The simplest model of galaxy formation suggests that at a time when the Universe was mostly hydrogen and helium, such structures emerged from dense clouds of gas that collapsed under their own gravity. This so-called ‘monolithic model’ was the first suggested formation process for galaxies and the stars that comprise them and is referred to as a ‘bottom-up’ or hierarchical formation model.
There are also ‘top-down’ formation models that suggest galaxies may have emerged from larger conglomerates of matter that collapsed in a similar fashion but then went on to break apart, but these currently aren’t favoured by most cosmologists.
Under the influence of gravity, gas and dust collapse into stars which are drawn together as clusters, then superclusters, and finally galaxies. The question is, how do galaxies grow and develop their characteristics?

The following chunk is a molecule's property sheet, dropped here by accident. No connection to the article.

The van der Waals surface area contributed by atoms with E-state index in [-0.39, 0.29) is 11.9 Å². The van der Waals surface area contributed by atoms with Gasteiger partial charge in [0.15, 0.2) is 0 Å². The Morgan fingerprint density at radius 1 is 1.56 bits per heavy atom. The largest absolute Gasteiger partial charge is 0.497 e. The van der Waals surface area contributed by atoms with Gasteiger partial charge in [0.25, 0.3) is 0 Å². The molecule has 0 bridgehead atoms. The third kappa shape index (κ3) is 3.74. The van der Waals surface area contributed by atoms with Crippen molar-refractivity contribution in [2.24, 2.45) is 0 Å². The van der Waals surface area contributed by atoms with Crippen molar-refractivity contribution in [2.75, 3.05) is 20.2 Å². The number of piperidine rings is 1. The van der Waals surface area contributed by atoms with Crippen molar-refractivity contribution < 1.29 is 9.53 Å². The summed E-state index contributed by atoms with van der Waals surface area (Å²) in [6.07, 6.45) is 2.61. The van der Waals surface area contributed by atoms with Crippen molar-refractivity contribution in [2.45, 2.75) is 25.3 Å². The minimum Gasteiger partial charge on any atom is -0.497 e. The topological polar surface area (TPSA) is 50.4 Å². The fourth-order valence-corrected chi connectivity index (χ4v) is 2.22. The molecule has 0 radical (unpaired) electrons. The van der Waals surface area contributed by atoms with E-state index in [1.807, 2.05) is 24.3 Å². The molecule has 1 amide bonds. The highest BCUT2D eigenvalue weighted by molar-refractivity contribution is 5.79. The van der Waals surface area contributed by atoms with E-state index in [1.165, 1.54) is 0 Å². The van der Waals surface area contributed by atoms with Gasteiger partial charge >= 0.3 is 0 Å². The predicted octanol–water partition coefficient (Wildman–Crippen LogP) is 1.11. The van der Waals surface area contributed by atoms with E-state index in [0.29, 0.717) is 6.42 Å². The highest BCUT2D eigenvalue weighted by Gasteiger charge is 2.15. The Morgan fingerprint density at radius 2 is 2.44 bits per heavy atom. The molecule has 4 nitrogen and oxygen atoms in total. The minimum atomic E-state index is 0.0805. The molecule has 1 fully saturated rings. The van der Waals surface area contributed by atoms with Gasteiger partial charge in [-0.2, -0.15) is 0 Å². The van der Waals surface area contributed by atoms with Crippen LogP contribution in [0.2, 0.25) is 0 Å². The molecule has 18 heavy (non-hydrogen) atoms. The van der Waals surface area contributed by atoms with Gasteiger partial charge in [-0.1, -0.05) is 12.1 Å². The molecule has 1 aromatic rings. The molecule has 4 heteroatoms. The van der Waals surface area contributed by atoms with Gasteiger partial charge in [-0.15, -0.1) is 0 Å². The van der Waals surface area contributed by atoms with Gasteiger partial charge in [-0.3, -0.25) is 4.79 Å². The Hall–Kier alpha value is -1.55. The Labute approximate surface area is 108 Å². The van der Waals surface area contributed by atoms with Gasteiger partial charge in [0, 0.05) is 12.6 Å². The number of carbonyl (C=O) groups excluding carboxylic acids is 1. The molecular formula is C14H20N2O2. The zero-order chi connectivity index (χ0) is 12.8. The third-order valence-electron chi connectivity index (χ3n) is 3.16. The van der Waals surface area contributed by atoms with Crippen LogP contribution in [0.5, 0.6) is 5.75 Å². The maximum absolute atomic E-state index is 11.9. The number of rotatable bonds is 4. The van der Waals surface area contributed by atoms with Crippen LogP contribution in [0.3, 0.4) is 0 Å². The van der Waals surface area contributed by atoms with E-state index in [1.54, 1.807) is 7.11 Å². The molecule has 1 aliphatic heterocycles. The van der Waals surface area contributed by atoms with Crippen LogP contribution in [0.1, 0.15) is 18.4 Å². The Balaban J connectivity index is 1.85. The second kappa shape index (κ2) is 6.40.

One idea suggests that the seed of a galaxy continues to accumulate gas and dust, slowly growing to massive size. When it reaches gigantic proportions, this galaxy is able to gobble up clusters of stars and even smaller galaxies. This process should be fairly slow, however, glacially so at first, in fact, accelerating once smaller galaxies begin to be absorbed.
If this is the predominant formation mechanism for galaxies, then what we shouldn’t see in the early universe, before about 6 billion years after the Big Bang, are disc-like massive galaxies or spiral armed galaxies like the Milky Way. Further out in space and thus further back in time, irregulars galaxies and amorphous blobs should be favoured heavily. Unless that is, galactic formation got a serious head-start.
But, there is another theory of galactic evolution. What if galaxy growth progresses predominantly through merger processes?